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Boy Scout Troop 294
(Scappoose, Oregon)
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Duty to God

Dear Parents:

As you may or may not know, each Boy Scout must tell how he has done his duty to God at each rank advancement. Your scout leaders support parents in their attempt to instill in scouts a sense of duty, and occasionally we can provide opportunities for scouts to experience God, but in a troop as religiously diverse as ours, the scout leaders are not equipped to instruct scouts as to what their duty to their God might be, and so it falls to parents to prepare scouts for this question in scoutmasters conference.

Religious families have many resources available to help them instruct their children in their faith and their duty to God.  I've been thinking a little about the non-religious families in our troop, and I have some ideas that I hope will help you focus in on how to best help your son through this portion of his scouting experience. 

Who is God? This is a big question, but it is not too big for Scouts. They've probably been thinking about it already. If they are not asking their parents about God, they are probably asking somebody. I remember my son having lots of questions and being very interested in my answers when he was surprisingly small.  As he has grown up, his questions have become more sophisticated.

The Boy Scouts of America maintains that no boy can grow into the best kind of man without recognizing his obligation to God, but the BSA is absolutely nonsectarian in its attitude toward that religious training.  In other words, God doesn't have to be a person or even a power.  God could be anything greater than self, greater than family and greater than community.  Something Big.  Young men yearn to be a part of Something Big, to do Great Things.  Use this part of the scoutmasters conference to help them find that Something.

What is our duty to God?
  1. A Boy Scout's first duty is to himself. He must do his best in school to learn the things he will need to know in order to take care of himself some day.
  2. A Boy Scout's second duty is to his family. He must do his chores and respect the other people living in his house.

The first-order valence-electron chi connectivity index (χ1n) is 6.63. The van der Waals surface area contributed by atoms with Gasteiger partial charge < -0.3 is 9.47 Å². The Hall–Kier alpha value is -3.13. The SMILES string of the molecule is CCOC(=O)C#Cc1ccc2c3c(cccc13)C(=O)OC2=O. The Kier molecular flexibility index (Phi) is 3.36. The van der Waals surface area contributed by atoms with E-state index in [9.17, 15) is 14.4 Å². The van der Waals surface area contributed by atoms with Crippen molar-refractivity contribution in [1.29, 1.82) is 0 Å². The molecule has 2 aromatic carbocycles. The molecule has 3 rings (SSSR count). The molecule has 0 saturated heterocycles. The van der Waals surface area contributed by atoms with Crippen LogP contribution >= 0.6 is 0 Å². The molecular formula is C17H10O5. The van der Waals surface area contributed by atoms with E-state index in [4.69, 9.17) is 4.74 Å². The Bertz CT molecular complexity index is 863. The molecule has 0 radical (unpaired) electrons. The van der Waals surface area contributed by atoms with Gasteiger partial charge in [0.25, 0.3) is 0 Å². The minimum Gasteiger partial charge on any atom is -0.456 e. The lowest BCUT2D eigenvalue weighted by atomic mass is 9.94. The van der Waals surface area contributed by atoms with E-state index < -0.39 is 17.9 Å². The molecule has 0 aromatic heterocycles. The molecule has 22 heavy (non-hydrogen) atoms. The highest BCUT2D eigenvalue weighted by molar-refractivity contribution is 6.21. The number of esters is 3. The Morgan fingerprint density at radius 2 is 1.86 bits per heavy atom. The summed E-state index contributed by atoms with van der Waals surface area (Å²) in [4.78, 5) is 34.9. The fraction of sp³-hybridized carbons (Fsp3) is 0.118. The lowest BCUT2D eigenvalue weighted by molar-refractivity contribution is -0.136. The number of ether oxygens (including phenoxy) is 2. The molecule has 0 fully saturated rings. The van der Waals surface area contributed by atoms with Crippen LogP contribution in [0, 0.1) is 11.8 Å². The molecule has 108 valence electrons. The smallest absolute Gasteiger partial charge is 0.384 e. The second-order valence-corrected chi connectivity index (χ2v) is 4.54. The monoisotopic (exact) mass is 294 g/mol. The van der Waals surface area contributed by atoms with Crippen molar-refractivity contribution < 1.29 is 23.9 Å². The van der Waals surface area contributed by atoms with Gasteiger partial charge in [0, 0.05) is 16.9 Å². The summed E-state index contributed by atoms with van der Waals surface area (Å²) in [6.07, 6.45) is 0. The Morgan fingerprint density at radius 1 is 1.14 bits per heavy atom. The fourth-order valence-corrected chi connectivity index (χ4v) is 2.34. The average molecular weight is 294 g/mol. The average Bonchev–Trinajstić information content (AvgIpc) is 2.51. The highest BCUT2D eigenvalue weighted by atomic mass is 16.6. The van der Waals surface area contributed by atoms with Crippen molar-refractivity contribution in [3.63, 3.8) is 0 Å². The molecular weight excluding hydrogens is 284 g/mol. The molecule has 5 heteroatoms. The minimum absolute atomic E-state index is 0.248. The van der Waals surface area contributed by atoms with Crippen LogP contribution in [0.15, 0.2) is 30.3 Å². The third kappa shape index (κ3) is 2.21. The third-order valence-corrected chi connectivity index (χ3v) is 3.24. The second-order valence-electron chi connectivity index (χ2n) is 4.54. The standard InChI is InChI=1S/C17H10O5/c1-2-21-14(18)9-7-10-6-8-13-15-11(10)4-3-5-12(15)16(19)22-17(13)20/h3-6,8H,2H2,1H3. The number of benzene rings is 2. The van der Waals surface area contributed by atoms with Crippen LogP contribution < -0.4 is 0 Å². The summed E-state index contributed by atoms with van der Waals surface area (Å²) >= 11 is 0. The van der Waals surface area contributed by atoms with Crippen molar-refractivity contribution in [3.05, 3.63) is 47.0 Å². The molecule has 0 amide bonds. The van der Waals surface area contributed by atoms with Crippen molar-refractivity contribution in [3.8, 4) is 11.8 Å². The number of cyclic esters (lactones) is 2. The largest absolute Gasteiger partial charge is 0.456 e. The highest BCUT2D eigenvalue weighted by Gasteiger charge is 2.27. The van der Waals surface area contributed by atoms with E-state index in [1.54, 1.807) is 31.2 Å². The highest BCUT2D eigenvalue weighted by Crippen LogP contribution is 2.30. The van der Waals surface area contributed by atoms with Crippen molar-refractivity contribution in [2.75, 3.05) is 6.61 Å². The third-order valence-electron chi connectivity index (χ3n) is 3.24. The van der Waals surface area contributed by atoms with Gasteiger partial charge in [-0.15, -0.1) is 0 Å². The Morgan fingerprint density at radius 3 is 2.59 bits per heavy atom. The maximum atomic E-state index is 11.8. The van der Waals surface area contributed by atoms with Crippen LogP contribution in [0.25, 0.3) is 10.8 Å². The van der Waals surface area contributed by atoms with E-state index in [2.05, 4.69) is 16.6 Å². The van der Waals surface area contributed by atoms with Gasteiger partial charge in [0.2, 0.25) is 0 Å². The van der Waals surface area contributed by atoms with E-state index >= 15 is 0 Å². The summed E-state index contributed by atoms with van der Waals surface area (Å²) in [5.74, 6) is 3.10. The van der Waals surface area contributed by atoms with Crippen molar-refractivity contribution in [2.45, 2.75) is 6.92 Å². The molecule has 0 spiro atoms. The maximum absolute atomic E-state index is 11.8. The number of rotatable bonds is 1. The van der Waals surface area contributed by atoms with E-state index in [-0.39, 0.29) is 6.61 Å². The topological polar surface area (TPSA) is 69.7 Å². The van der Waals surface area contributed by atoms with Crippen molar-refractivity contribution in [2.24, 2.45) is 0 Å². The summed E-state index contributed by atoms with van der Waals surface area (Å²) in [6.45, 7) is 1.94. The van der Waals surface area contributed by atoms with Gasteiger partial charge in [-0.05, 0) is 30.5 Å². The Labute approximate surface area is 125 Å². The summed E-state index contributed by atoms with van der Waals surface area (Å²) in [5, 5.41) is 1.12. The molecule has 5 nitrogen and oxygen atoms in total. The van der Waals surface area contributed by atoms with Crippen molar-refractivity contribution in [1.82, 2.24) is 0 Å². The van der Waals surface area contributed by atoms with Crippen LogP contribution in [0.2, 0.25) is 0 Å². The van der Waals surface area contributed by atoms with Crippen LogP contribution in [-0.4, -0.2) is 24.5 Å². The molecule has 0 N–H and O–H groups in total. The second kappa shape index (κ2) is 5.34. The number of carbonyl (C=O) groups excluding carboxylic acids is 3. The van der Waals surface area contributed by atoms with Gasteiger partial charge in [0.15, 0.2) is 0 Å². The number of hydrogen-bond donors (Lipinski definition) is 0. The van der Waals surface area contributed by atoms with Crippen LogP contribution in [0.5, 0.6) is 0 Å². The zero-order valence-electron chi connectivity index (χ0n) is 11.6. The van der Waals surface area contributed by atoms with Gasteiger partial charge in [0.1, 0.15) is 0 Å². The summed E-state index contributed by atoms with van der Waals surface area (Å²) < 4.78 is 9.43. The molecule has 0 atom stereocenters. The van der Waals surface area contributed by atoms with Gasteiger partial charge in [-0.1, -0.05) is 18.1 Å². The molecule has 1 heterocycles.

3. A Boy Scout's third duty is to his community or his country. He must obey the laws of the land and the rules at school. He must support law enforcement and school teachers in their attempts to maintain the peace.
While meditating on this hierarchy of duties, it occurred to me that we tell stories about heroes who sacrifice their duty to self in order to fulfill their duty to family: children who drop out of school in order to get a job and support their family when a parent is injured or killed.

We also tell stores of heroes who sacrifice their duties to family to fulfill their duties to country: young men who leave young brides in order to fight evil dictators in far away lands.

Thankfully it is very unlikely that any of our Scouts will ever find these duties in conflict, but it lead me to think: who are the heroes who sacrifice their duty to self, family, community and country in order to fulfill some greater duty, and my answer was: the revolutionaries. George Washington, Ghandi, and Martin Luther King, Jr. risked their fortunes, their lives, their families, and their freedom in order to secure liberty for their people.

That's when I realized that a Boy Scout's duty to God could be expressed as a duty to some noble principle: LIBERTY, EQUALITY, PEACE, LOVE, and JUSTICE come to mind as suitable ideals for Scouts to emulate. If you think about it, you will probably realize that you have been guiding your Scout toward several great ideals. He's probably had to do the right thing, just because it was the right thing to do. I think these are the experiences to build on when you help him define what is his duty to God.

Thank you for your kind attention. I hope my thoughts and ideas have been helpful.

Erin Howarth, 01/01/2016